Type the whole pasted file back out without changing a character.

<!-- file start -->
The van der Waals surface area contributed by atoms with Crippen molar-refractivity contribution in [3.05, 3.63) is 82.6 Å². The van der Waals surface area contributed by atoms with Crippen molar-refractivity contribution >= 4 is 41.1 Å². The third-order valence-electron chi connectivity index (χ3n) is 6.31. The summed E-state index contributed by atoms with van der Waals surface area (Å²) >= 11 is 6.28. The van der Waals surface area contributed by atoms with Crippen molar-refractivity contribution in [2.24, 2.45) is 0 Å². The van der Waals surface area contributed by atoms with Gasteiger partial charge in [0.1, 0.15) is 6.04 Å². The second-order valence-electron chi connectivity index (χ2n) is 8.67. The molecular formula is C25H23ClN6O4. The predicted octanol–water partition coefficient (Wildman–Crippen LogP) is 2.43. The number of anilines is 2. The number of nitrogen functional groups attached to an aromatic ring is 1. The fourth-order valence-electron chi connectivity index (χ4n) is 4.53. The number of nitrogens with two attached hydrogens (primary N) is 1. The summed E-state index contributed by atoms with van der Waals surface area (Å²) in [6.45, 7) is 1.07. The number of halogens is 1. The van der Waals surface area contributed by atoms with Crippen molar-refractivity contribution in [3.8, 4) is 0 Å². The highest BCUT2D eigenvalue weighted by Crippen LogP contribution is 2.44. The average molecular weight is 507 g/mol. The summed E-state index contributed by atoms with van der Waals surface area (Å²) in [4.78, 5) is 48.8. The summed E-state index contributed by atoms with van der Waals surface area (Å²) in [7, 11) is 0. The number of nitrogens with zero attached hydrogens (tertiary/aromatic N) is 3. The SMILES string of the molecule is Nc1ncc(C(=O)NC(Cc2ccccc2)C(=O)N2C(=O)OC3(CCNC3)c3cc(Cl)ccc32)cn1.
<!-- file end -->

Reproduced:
The van der Waals surface area contributed by atoms with Crippen molar-refractivity contribution in [3.05, 3.63) is 82.6 Å². The van der Waals surface area contributed by atoms with Crippen molar-refractivity contribution >= 4 is 41.1 Å². The third-order valence-electron chi connectivity index (χ3n) is 6.31. The summed E-state index contributed by atoms with van der Waals surface area (Å²) >= 11 is 6.28. The van der Waals surface area contributed by atoms with Crippen molar-refractivity contribution in [2.24, 2.45) is 0 Å². The van der Waals surface area contributed by atoms with Gasteiger partial charge in [0.1, 0.15) is 6.04 Å². The second-order valence-electron chi connectivity index (χ2n) is 8.67. The molecular formula is C25H23ClN6O4. The predicted octanol–water partition coefficient (Wildman–Crippen LogP) is 2.43. The number of anilines is 2. The number of nitrogen functional groups attached to an aromatic ring is 1. The fourth-order valence-electron chi connectivity index (χ4n) is 4.53. The number of nitrogens with two attached hydrogens (primary N) is 1. The summed E-state index contributed by atoms with van der Waals surface area (Å²) in [6.45, 7) is 1.07. The number of halogens is 1. The van der Waals surface area contributed by atoms with Crippen molar-refractivity contribution in [3.8, 4) is 0 Å². The highest BCUT2D eigenvalue weighted by Crippen LogP contribution is 2.44. The average molecular weight is 507 g/mol. The summed E-state index contributed by atoms with van der Waals surface area (Å²) in [4.78, 5) is 48.8. The summed E-state index contributed by atoms with van der Waals surface area (Å²) in [7, 11) is 0. The number of nitrogens with zero attached hydrogens (tertiary/aromatic N) is 3. The SMILES string of the molecule is Nc1ncc(C(=O)NC(Cc2ccccc2)C(=O)N2C(=O)OC3(CCNC3)c3cc(Cl)ccc32)cn1.